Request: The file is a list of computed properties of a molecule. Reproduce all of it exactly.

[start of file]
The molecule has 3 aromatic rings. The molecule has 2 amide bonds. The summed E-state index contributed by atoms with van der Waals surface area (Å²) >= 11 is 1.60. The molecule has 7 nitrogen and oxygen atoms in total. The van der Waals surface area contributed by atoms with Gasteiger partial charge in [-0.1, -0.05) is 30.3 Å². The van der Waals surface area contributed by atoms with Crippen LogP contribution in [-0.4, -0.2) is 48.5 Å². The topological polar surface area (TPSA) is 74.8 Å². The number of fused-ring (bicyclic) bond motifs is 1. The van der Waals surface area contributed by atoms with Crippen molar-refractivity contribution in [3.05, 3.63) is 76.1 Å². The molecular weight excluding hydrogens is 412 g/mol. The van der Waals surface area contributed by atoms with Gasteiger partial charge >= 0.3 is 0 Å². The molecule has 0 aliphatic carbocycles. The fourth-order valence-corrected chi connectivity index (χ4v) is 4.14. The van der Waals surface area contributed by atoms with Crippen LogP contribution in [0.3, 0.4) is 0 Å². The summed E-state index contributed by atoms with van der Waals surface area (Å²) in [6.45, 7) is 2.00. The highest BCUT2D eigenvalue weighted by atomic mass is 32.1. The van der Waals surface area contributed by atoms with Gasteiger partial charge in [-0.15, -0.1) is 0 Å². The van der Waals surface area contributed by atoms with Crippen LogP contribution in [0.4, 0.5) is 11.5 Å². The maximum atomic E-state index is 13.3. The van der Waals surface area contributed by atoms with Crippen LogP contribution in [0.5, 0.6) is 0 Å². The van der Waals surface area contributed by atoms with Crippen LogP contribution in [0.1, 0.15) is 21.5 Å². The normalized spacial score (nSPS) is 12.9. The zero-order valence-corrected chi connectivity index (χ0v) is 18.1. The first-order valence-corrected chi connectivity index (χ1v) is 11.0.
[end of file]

The molecule has 3 aromatic rings. The molecule has 2 amide bonds. The summed E-state index contributed by atoms with van der Waals surface area (Å²) >= 11 is 1.60. The molecule has 7 nitrogen and oxygen atoms in total. The van der Waals surface area contributed by atoms with Gasteiger partial charge in [-0.1, -0.05) is 30.3 Å². The van der Waals surface area contributed by atoms with Crippen LogP contribution in [-0.4, -0.2) is 48.5 Å². The topological polar surface area (TPSA) is 74.8 Å². The number of fused-ring (bicyclic) bond motifs is 1. The van der Waals surface area contributed by atoms with Crippen molar-refractivity contribution in [3.05, 3.63) is 76.1 Å². The molecular weight excluding hydrogens is 412 g/mol. The van der Waals surface area contributed by atoms with Gasteiger partial charge >= 0.3 is 0 Å². The molecule has 0 aliphatic carbocycles. The fourth-order valence-corrected chi connectivity index (χ4v) is 4.14. The van der Waals surface area contributed by atoms with Crippen LogP contribution in [0.3, 0.4) is 0 Å². The summed E-state index contributed by atoms with van der Waals surface area (Å²) in [6.45, 7) is 2.00. The highest BCUT2D eigenvalue weighted by atomic mass is 32.1. The van der Waals surface area contributed by atoms with Gasteiger partial charge in [-0.15, -0.1) is 0 Å². The van der Waals surface area contributed by atoms with Crippen LogP contribution in [0.4, 0.5) is 11.5 Å². The maximum atomic E-state index is 13.3. The van der Waals surface area contributed by atoms with Crippen LogP contribution in [0.5, 0.6) is 0 Å². The van der Waals surface area contributed by atoms with Crippen LogP contribution in [0.1, 0.15) is 21.5 Å². The normalized spacial score (nSPS) is 12.9. The zero-order valence-corrected chi connectivity index (χ0v) is 18.1. The first-order valence-corrected chi connectivity index (χ1v) is 11.0.